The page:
Background: Childhood blood pressure (BP) is an important determinant of adult cardiovascular disease. Prenatal exposure to methylmercury through maternal fish consumption has been reported to increase the BP of children years later. Methods: Mother-child pairs were enrolled from Project Viva, a prospective cohort study in Massachusetts. From second trimester maternal blood samples, we measured erythrocyte mercury concentration. Systolic BP in children, measured up to 5 times per visit in early and mid-childhood (median ages 3.2 and 7.7 years), was the primary outcome. We used mixed-effect regression models to account for variation in the number of BP measurements and to average effects over both time points. Results: Among 1103 mother-child pairs, mean (SD) second trimester total erythrocyte mercury concentration was 4.0 (3.9). ng/g among mothers whose children were assessed in early childhood and 4.0 (4.0). ng/g for children assessed in mid-childhood. Mean (SD) offspring systolic BP was 92.1 (10.4). mm Hg in early childhood and 94.3 (8.4). mm Hg in mid-childhood. After adjusting for mother and infant characteristics, mean second trimester blood mercury concentration was not associated with child systolic BP (regression coefficient, 0.1. mm Hg; 95% CI, -1.3 to 1.5 for quartile 4 vs. quartile 1) at either time period. Further adjusting for second trimester maternal fish consumption, as well as docosahexaenoic acid and eicosapentaenoic acid consumption, did not substantially change the estimates. Conclusions: The results of this study demonstrate an absence of association between childhood blood pressure and low-level mercury exposure typical of the general US population.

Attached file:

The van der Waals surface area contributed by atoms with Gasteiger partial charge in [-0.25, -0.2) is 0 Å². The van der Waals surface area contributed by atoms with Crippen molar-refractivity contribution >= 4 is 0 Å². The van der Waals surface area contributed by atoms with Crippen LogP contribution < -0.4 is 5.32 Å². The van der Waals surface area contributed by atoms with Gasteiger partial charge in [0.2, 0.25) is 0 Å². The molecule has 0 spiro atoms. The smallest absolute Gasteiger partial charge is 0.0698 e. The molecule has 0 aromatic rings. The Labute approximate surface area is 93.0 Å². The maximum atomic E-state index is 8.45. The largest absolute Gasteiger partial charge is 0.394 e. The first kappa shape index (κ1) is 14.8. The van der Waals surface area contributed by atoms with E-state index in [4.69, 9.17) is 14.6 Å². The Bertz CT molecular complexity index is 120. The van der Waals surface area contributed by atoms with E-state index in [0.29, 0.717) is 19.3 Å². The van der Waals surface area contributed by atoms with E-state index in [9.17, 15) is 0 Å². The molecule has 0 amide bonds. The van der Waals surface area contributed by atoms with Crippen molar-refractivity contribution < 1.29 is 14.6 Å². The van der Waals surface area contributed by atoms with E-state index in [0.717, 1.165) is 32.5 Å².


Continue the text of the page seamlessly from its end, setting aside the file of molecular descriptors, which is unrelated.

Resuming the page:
- Blood pressure
- Prenatal exposure